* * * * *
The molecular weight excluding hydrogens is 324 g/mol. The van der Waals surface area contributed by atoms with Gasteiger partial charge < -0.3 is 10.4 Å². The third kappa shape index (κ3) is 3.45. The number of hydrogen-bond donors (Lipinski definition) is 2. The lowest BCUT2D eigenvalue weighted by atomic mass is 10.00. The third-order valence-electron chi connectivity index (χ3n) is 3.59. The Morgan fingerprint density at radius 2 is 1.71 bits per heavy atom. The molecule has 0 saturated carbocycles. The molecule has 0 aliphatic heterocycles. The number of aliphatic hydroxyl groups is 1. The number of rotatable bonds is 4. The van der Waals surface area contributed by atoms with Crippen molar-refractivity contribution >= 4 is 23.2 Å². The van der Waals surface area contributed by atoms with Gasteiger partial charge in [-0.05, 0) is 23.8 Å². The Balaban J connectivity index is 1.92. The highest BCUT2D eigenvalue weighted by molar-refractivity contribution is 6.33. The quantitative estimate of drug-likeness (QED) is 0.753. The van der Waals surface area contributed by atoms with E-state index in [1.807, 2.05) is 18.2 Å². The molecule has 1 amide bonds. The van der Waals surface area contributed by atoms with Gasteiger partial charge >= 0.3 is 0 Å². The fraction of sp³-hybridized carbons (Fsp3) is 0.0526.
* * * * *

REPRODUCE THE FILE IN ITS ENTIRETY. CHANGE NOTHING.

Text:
The molecular weight excluding hydrogens is 324 g/mol. The van der Waals surface area contributed by atoms with Gasteiger partial charge < -0.3 is 10.4 Å². The third kappa shape index (κ3) is 3.45. The number of hydrogen-bond donors (Lipinski definition) is 2. The lowest BCUT2D eigenvalue weighted by atomic mass is 10.00. The third-order valence-electron chi connectivity index (χ3n) is 3.59. The Morgan fingerprint density at radius 2 is 1.71 bits per heavy atom. The molecule has 0 saturated carbocycles. The molecule has 0 aliphatic heterocycles. The number of aliphatic hydroxyl groups is 1. The number of rotatable bonds is 4. The van der Waals surface area contributed by atoms with Crippen molar-refractivity contribution >= 4 is 23.2 Å². The van der Waals surface area contributed by atoms with Gasteiger partial charge in [-0.05, 0) is 23.8 Å². The Balaban J connectivity index is 1.92. The highest BCUT2D eigenvalue weighted by molar-refractivity contribution is 6.33. The quantitative estimate of drug-likeness (QED) is 0.753. The van der Waals surface area contributed by atoms with E-state index in [1.807, 2.05) is 18.2 Å². The molecule has 1 amide bonds. The van der Waals surface area contributed by atoms with Gasteiger partial charge >= 0.3 is 0 Å². The fraction of sp³-hybridized carbons (Fsp3) is 0.0526.